Webinar 16.11.2019 at 10 AM CET on “Plant Studies”
Prof. Christa Grewe-Volpp
“Plant studies” is a very recent branch of critical inquiry in literary and cultural studies which, although discussed since the 1970s, entered public discourse only in 2013 with Michael Pollan’s article “The Intelligent Plant” in The New Yorker. Pollan is one among several critics who deplore our “plant-blindness.” Plants make up ninety-nine percent of the biomass on earth and are the source of all life. All the same, they have only played a minor role in Western literature and art, serving mostly as symbols or decoration. Plants, however, are not only “a what but also a who” (Michael Marder) whose ontology is radically different from that of humans or animals. It is argued that they also have senses, communicate among each other, can remember, make choices, are mobile and even conscious – but in amazingly strange ways. In new materialist terms they possess agency.
If we take these assumptions seriously, important questions arise: How can we approach plants in their radical difference? What are the consequences in our assessment of ourselves and our relationship to the vegetal world if we recognize them as agentic? What does a new perspective on plants tell us about our own involvement in the larger biotic world? In this webinar, we will discuss seminal arguments about the necessity to rethink plants from an ecocritical perspective.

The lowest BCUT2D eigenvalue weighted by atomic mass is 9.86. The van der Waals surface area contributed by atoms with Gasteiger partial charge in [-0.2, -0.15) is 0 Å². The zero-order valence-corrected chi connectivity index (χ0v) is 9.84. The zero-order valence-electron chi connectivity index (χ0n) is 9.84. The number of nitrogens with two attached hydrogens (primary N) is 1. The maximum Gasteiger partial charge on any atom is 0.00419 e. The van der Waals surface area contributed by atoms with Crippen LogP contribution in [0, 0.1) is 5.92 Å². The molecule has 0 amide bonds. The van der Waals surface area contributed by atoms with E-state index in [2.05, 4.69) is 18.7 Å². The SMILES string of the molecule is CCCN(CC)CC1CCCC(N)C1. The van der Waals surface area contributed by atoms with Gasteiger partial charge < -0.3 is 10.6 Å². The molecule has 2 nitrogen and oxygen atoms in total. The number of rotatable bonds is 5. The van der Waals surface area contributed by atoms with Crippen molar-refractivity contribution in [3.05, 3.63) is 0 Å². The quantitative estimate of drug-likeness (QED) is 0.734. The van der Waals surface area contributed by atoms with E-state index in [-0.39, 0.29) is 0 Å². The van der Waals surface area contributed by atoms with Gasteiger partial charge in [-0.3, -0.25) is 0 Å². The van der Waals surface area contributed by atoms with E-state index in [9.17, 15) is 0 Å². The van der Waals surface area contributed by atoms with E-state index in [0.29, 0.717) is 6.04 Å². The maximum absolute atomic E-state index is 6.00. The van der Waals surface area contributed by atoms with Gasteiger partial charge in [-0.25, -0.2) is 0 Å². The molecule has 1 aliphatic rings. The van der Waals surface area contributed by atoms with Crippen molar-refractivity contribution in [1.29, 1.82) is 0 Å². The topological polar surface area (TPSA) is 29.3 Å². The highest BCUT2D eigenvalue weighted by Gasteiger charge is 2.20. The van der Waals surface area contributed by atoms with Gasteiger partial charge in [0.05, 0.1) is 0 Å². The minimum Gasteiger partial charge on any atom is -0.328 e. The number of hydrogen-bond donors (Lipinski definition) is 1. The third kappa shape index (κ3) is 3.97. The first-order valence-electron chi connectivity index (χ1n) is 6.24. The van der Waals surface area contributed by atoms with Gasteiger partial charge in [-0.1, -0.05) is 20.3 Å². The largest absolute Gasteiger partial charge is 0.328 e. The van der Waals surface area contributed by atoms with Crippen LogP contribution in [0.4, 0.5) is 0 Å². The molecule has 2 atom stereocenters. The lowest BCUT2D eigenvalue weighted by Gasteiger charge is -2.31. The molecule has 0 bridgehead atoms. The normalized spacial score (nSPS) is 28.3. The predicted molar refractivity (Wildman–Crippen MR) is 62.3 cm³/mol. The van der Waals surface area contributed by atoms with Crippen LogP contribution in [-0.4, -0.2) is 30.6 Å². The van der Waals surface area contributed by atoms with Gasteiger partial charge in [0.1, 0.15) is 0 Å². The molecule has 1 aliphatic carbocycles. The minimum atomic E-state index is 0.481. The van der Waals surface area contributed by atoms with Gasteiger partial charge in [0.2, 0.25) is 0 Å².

Hall, Matthew. “A Philosophical Botany” and “Bridging the Gulf: Moving Sensing, Intelligent Plants.” Plants as Persons: A Philosophical Botany. Albany: SUNY, 2011. 1-15 and 137-156.
Gagliano, Monica, John C. Ryan, Patricia Vieira. “Introduction.” The Language of Plants: Science, Philosophy, Literature, ed. Gagliano, Ryan, Vieira. Minneapolis: University of Minnesota Press, 2017. vii-xxxiii.
Pollan, Michael. “The Intelligent Plant.” The New Yorker. December 23 & 30, 2013: 92-105. (as an introduction to the topic)
Stark, Hannah. “Deleuze and Critical Plant Studies.” Deleuze and the Non/Human, ed. John Roffe and Hannah Stark. London: Palgrave Macmillan, 2015. 180-196.
Questions for discussion:
- Plants can be approached from a variety of philosophical standpoints, which Matthew Hall sums up as “philosophies of exclusion” and “philosophies of inclusion.” How do they differ from each other, and why is inclusion a key term for plant studies? (see Hall’s “A Philosophy of Botany”)
- How are plants reconceptualized in plant studies? Moreover, how do natural scientists (botanists, neurobiologists) support a radically new perception of plants? Consider concepts such as: plant intelligence, plant self, plant thinking, plant communication. Also consider critics of plant studies (see Pollan). What’s in a name?
- What are the arguments for a moral consideration of plants? And what are some ethical consequences if we take plant studies seriously? Should we all stop eating plants? (see e.g. Marder as summarized by Hannah Stark)
- What does a rethinking of plants reveal about humans in our natural/cultural environment?
- What would a phytocentric literary criticism mean (see Gagliano et al.)?
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Top post image: Brandon Green - macro shot of brown tree